A week or so ago Adam Sessler, who I legitimately respect a whole lot as a game journalist and reviewer, released a video outlining his “Best Games of 2013.” Here it is if you want to check it out:
In case you don’t want to watch the ten minute video, he basically picked a well rounded group of games that really pushed the industry forward in various ways. Except for Bioshock Infinite. That game was pants and I’m not sure why people loved it so much, but you know… people are going to have different opinions. These opinions are what make games great. If it wasn’t for different opinions all we would have is Call of Duty and Madden. Every year… all year…
Anyways, Adam picked a few games that are “indie.” Because of these choices, people went on to say he was a “hipster” and some even went as far to say he’s not a “gamer.” Because he chose a couple games that weren’t mainstream and didn’t require you to shoot, he started getting hell from “hardcore gamers.” It’s to the point that some people are saying that a game like “Gone Home” and “The Stanley Parable” aren’t games. Well if they’re not games, there are quite a few of us that completely got everything about gaming wrong.
In fact, I argue that these games are more of a game than a “Call of Duty” or “Assassin’s Creed.” Both of those franchises are rather linear, especially “Call of Duty.” I want to go on record as to saying “Call of Duty” is a point and click adventure game with all the fun bits removed. You point your gun at something, you click the trigger, and that something goes away. Repeat for about six hours and you’re left with nothing but an online experience where a bunch of teenagers and sexually frustrated adults scream at each other and compare kill:death ratios like it actually makes their dicks longer.
The point being, it doesn’t matter. Every event in “Call of Duty” is pass/fail. You don’t get to choose how you explore the world around you. You don’t get to directly affect the storyline you’re involved in. Frankly, to say it’s a storyline is a stretch. I think “Hey Ash, Whatcha Playin’?” hit the nail on the head with this video:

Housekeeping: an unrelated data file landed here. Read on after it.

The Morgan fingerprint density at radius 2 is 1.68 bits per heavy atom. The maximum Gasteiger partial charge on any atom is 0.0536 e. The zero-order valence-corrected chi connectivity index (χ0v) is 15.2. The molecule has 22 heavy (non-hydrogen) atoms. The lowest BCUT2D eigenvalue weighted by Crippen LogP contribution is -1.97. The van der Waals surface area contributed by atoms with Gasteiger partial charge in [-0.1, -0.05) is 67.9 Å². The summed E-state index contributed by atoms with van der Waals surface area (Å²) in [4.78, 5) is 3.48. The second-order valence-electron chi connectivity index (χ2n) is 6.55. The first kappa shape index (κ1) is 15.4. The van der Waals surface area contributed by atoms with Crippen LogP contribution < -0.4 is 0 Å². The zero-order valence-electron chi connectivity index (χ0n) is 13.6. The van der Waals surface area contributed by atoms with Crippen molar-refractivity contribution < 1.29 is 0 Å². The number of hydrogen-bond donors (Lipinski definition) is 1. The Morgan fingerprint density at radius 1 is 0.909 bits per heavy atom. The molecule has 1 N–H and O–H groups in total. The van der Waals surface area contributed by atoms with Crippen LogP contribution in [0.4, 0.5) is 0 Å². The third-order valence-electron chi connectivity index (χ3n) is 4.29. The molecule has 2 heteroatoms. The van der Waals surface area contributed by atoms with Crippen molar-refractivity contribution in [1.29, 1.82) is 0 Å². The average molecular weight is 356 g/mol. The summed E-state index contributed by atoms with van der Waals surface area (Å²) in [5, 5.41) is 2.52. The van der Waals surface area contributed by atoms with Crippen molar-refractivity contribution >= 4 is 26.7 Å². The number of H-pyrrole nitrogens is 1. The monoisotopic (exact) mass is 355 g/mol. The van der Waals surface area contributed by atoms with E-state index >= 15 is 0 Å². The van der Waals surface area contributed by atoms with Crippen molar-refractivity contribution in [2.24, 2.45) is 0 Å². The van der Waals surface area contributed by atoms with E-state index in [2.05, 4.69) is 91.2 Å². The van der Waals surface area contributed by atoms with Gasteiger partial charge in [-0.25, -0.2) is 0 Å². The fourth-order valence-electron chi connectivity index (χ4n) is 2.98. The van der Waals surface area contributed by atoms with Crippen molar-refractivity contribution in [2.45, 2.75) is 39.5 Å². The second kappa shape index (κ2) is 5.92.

You can’t substitute a shocking twist for actual plot advancement. If it’s your only tool as a storyteller, you’re going to end up like M. Night ShabeddyDobbitty. In fact, I’ll just say it: “Last Airbender” is a better story than any “Call of Duty” game. Deal with it nerds.
But here’s the bottom line truth… People like Adam Sessler and myself, we’re getting old. And I’m not saying “We don’t have the reflexes we used to” or “games these days are just too fast.” That’s bullshit. The fact is every game has an amount of time required to refine the skills necessary to play. Some games require a lot of time and practice. Now “a lot” is a relative term. To some people eight hours is “a lot.” To others, even an hour is “a lot.” In the end, there is a ratio of experience to time dedicated. I personally want a lot of great gaming experiences without a lot of time dedicated. In this case, I tend to depend on “indie” games.
And again, I must voice how much I hate that term. Firstly, it sound pretentious. These are simply games that are made outside of the traditional video game industry. Let us not forget, all games were indie at one point or another. The industry wasn’t born a full grown man. No, it started small and grew to what it is today.
These “indie” games are simply games that are made by small groups of dedicated people. Gamers that love games so much, they just decided to make their own. Then once they made it, they didn’t go to an Activision or Ubisoft to get help publishing it. They instead found a way to directly market to the people that would enjoy the game; be it through XBLA, PSN, Steam, or other.
This is basically like using Youtube, Hulu, or Vimeo to share your videos. A few comedians get together, come up with a good idea, then shoot a couple episodes with a small budget. They upload the videos, get a few views, make some ad revenue and everyone is happy. Just because it’s a smaller, specialized audience doesn’t mean the quality isn’t good. It just means it’s different.
And different can be good. A game where you discover a story by exploring a house is a nice change of pace from Call of Battle 20XX. Play as a freelance spy that’s basically a more competent Inspector Gadget? Fuck yes. I will play it. Give me a challenge. Make me nostalgic. Have my brain sputter and spew smoke as I try to wrap my head around abstract ideas and concepts. And by the way, if you can do it for $20 or less, super good on you.
Basically what I’m saying is people want different games than you. Have a problem with it? Fuck off. There’s plenty of room for all of us. I wasn’t going to buy the shitty games you like anyways, so it’s not like it’s hurting them. You can’t lose money you were never going to lose in the first place. Does someone like Madden? Good for them, because honestly, did you want them joining your Minecraft server or being your tank during an MMO raid? I mean, those guys are mouth breathers…
But seriously… stop being dicks. People are going to like stuff you don’t like. They’re going to say the stuff you don’t like is the best game ever made. That’s why Sonic the Hedgehog games keep getting made. If that sort of thing bothers you enough that you feel the need to attack someone, you’re the exact reason I never read comments on anything. Also, you and spammers are the reason I turn off comments on my posts… when I remember…